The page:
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Here and there

Goa

28 °C
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I have no overriding theme for today's post, so I'll just wing it. (The humid and tropical beach air has a tendency to make living and associated thoughts quite simple.) I haven't changed much since I last wrote, although my hair needs a wash, I have a layer of Indian sun burn and I'm grateful to Shiva for sparing me after that restaurant's "fireworks" on New Year's Eve.

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We took a boat out on Old Year's day to a small beach around the "corner", called Butterfly Beach. Despite being picked up by a Mumbaian "businessman", who kept on asking if I'd "swim deep" with him, it was a very pleasant day. We were forced to find dolphins, which seemed to excite the boat guys more than us and then our boat cut out (personally I believe the engine was flooded). It took 20 panicked minutes to get it started again. Personally, I found it quite amusing and relaxing. I have decided that I am probably cursed with The Boat-start Blues. I did not convey this to the Captain and his skipper though- with quite elaborate religious expression, there comes an equal amount of superstition- in this part of the world referred to as Kharma.

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Palolem beach on New Year is like Hermanus was to some of us in the 90's. It's packed and everyone from everywhere makes their way to it for the night. Let's be honest, it was a slightly odd evening. We met up with Karen, Gisela and Doug for dinner and then had drinks at a few places until we believed we'd found "a vibe." Well, it was certainly a vibe, but a different one at that. The highlights were the masses of drunk middle-class Brits and the uncontrolled fireworks our restaurant was responsible for. Without warning, a series of chaotic and random explosions would begin in front of us on the beach. When something shot past my ear, I decided that fireworks are likely best left to the Chinese.

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The Old in us sent us off to our respective homes not too long after 12. However, Carolyn and I noticed a slightly interesting party happening at our guesthouse, Camp San Francisco. We decided to have one more chilled drink on the beach, but were instead aggressively hounded by wasted and extremely high and sweaty Indians to dance with them. I resisted and when I was about to be accused of racism, culturism or something similar, I simply (and honestly, let me tell you) said, "Why on earth would I travel to INDIA to spend the evening dancing to Western music?" This comment hit a heart string and the music was promptly and willingly changed to Indian pop. I had to dance. A kind Indian girl taught me the "Say-No/ Rejection Dance" when a sweaty man started pestering me. It's pretty much a series of Spanish/Bollywood hand movments that obviously tell the pursuer to go away. He went away immediately and another Indian guy burst out laughing, telling me I did the Go-Away dance. I proudly learnt something new and ridiculously cool!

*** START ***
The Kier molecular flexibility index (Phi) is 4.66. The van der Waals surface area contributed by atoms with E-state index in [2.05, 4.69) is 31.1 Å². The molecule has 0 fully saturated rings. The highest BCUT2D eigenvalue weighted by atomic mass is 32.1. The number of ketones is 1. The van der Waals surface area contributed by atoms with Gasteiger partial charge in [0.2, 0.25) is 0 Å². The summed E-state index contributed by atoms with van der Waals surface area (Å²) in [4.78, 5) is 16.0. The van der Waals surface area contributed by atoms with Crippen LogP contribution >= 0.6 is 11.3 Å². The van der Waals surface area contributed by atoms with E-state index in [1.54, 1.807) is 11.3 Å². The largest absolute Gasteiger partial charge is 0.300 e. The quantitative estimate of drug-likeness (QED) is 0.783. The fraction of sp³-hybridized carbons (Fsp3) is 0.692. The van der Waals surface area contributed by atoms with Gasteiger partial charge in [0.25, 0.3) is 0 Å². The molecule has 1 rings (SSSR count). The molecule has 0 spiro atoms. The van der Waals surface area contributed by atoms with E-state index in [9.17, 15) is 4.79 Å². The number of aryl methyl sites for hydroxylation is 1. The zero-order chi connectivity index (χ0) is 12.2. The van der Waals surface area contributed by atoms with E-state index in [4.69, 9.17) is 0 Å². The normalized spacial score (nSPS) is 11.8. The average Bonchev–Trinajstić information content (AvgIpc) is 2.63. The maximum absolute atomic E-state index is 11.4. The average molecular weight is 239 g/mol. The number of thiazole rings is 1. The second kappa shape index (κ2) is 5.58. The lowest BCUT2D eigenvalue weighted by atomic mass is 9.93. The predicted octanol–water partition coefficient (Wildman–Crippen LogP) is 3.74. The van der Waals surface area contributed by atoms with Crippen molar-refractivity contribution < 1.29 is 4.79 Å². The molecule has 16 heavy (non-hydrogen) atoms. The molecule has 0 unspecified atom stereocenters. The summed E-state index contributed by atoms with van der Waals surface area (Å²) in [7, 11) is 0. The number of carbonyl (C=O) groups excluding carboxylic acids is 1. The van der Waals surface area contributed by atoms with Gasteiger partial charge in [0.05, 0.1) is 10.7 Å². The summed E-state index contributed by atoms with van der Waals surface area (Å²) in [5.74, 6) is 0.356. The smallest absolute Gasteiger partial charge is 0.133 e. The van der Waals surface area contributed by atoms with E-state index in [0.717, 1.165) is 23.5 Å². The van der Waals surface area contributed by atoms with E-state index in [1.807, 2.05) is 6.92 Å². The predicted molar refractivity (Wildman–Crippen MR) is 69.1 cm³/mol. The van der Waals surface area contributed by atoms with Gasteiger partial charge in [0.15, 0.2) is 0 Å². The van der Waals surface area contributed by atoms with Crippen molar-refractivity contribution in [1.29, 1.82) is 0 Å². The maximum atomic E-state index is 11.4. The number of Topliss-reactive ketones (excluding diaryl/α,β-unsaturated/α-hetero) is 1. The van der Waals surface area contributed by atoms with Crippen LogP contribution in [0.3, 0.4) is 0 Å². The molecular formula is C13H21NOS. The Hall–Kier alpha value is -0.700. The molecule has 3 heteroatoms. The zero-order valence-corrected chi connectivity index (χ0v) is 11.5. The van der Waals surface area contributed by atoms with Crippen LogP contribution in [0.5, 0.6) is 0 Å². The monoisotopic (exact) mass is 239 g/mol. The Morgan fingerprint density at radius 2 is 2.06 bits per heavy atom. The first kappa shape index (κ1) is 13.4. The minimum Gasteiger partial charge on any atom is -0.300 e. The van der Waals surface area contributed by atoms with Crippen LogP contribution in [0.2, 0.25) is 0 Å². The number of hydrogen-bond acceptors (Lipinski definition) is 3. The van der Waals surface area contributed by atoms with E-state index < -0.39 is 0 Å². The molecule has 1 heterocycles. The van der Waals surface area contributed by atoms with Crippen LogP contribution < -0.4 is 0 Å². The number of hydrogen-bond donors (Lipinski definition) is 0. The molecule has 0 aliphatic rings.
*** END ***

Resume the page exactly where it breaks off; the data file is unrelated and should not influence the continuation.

My photos here are scarce, so instead I have the Roti-maker, who was far more interesting than the sweaty revellers.

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New Year's day was kind- the wine here gives zero hangover (or staisfaction for that matter). We headed off with the two American guys, Pete and Matt to the Spice Farm and Dudhsagar Falls. The actual sights were pleasant, but fleeting, and most of the day was spent crammed into Niki's taxi that tackled the bad and windy roads, while we bounced around in the back willing breakfast and then lunch to remain seated.

Because I was stuck in the middle, Niki was a fervent driver and the roads were so bumpy, I sadly did not have an opportunity to take pictures of the quaint and chilled towns, rivers and rice paddys. I'd have asked Niki to stop, but he is a cell phone addict also and he was having a fight on the phone with his wife. They always fight, he said, but only on the phone. An hour and a half later these words were uttered in between the dramatic Hindi phrases, "I still like you very much. I love you. Yes, I still like you very much."

Pete and Matt at the sight of Feni ( a locally distilled drink) and our lunch at the Spice Farm:

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1) Jesus is popular in the South. I'll try and get a picture of one of the elaborate Nativity displays that everyone seems to have outside their home. 2) Collem

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The 4 of us at Dudhsagar Falls and C and I

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The walk to the falls:

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Breakfast and a cow:

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And with that, I must leave. Carolyn will finish another book and I'll feel guilty again for not having finished the ONE she hasn't yet read.

Posted by JayneHol 21:43 Archived in India Tagged backpacking

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